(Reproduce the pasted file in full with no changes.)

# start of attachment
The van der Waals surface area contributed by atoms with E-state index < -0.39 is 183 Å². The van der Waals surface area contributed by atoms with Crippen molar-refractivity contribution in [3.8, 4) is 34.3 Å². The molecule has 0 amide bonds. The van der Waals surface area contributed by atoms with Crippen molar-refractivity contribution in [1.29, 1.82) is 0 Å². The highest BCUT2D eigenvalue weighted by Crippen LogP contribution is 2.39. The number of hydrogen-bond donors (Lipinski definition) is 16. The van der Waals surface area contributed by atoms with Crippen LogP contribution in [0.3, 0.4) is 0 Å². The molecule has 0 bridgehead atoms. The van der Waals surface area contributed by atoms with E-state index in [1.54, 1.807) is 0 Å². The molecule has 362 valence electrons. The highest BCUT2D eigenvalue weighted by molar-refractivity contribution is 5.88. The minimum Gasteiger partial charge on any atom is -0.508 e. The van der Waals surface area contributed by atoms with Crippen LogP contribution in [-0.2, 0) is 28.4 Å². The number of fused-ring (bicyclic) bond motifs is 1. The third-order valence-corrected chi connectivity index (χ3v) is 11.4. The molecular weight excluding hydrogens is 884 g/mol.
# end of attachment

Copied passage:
The van der Waals surface area contributed by atoms with E-state index < -0.39 is 183 Å². The van der Waals surface area contributed by atoms with Crippen molar-refractivity contribution in [3.8, 4) is 34.3 Å². The molecule has 0 amide bonds. The van der Waals surface area contributed by atoms with Crippen molar-refractivity contribution in [1.29, 1.82) is 0 Å². The highest BCUT2D eigenvalue weighted by Crippen LogP contribution is 2.39. The number of hydrogen-bond donors (Lipinski definition) is 16. The van der Waals surface area contributed by atoms with Crippen LogP contribution in [0.3, 0.4) is 0 Å². The molecule has 0 bridgehead atoms. The van der Waals surface area contributed by atoms with E-state index in [1.54, 1.807) is 0 Å². The molecule has 362 valence electrons. The highest BCUT2D eigenvalue weighted by molar-refractivity contribution is 5.88. The minimum Gasteiger partial charge on any atom is -0.508 e. The van der Waals surface area contributed by atoms with Crippen LogP contribution in [-0.2, 0) is 28.4 Å². The number of fused-ring (bicyclic) bond motifs is 1. The third-order valence-corrected chi connectivity index (χ3v) is 11.4. The molecular weight excluding hydrogens is 884 g/mol.